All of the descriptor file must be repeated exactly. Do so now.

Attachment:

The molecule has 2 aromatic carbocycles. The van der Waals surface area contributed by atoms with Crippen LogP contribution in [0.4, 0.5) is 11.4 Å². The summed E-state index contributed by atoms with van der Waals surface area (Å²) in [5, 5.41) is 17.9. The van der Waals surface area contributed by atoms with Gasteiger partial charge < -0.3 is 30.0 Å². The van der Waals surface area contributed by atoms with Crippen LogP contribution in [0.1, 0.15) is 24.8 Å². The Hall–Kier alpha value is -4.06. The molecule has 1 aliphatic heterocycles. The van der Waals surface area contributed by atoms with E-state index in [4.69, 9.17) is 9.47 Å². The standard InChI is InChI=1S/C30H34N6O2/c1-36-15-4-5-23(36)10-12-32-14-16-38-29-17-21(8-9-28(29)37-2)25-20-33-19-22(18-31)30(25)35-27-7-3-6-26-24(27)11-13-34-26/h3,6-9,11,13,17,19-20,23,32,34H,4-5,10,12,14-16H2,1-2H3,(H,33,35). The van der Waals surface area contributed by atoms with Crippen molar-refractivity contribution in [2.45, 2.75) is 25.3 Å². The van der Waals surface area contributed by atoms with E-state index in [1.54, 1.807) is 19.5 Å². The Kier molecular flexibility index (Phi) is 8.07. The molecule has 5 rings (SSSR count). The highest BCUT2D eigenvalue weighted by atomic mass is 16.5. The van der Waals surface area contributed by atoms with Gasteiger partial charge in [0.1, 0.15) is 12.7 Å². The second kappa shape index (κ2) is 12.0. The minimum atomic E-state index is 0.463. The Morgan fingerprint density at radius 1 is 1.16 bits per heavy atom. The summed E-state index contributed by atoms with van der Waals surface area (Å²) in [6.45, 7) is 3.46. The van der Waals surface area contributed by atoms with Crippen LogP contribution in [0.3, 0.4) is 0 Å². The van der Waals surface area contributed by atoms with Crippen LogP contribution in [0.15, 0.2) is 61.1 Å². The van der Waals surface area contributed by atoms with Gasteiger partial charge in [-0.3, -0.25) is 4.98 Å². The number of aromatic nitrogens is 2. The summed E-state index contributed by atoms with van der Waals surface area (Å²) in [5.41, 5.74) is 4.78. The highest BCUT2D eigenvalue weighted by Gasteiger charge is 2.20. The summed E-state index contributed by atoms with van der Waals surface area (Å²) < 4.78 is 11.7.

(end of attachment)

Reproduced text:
The molecule has 2 aromatic carbocycles. The van der Waals surface area contributed by atoms with Crippen LogP contribution in [0.4, 0.5) is 11.4 Å². The summed E-state index contributed by atoms with van der Waals surface area (Å²) in [5, 5.41) is 17.9. The van der Waals surface area contributed by atoms with Gasteiger partial charge < -0.3 is 30.0 Å². The van der Waals surface area contributed by atoms with Crippen LogP contribution in [0.1, 0.15) is 24.8 Å². The Hall–Kier alpha value is -4.06. The molecule has 1 aliphatic heterocycles. The van der Waals surface area contributed by atoms with E-state index in [4.69, 9.17) is 9.47 Å². The standard InChI is InChI=1S/C30H34N6O2/c1-36-15-4-5-23(36)10-12-32-14-16-38-29-17-21(8-9-28(29)37-2)25-20-33-19-22(18-31)30(25)35-27-7-3-6-26-24(27)11-13-34-26/h3,6-9,11,13,17,19-20,23,32,34H,4-5,10,12,14-16H2,1-2H3,(H,33,35). The van der Waals surface area contributed by atoms with Crippen molar-refractivity contribution in [2.45, 2.75) is 25.3 Å². The van der Waals surface area contributed by atoms with E-state index in [1.54, 1.807) is 19.5 Å². The Kier molecular flexibility index (Phi) is 8.07. The molecule has 5 rings (SSSR count). The highest BCUT2D eigenvalue weighted by atomic mass is 16.5. The van der Waals surface area contributed by atoms with Gasteiger partial charge in [0.1, 0.15) is 12.7 Å². The second kappa shape index (κ2) is 12.0. The minimum atomic E-state index is 0.463. The Morgan fingerprint density at radius 1 is 1.16 bits per heavy atom. The summed E-state index contributed by atoms with van der Waals surface area (Å²) in [6.45, 7) is 3.46. The van der Waals surface area contributed by atoms with Crippen LogP contribution in [0.3, 0.4) is 0 Å². The van der Waals surface area contributed by atoms with Crippen LogP contribution in [0.15, 0.2) is 61.1 Å². The van der Waals surface area contributed by atoms with Gasteiger partial charge in [-0.3, -0.25) is 4.98 Å². The number of aromatic nitrogens is 2. The summed E-state index contributed by atoms with van der Waals surface area (Å²) in [5.41, 5.74) is 4.78. The highest BCUT2D eigenvalue weighted by Gasteiger charge is 2.20. The summed E-state index contributed by atoms with van der Waals surface area (Å²) < 4.78 is 11.7.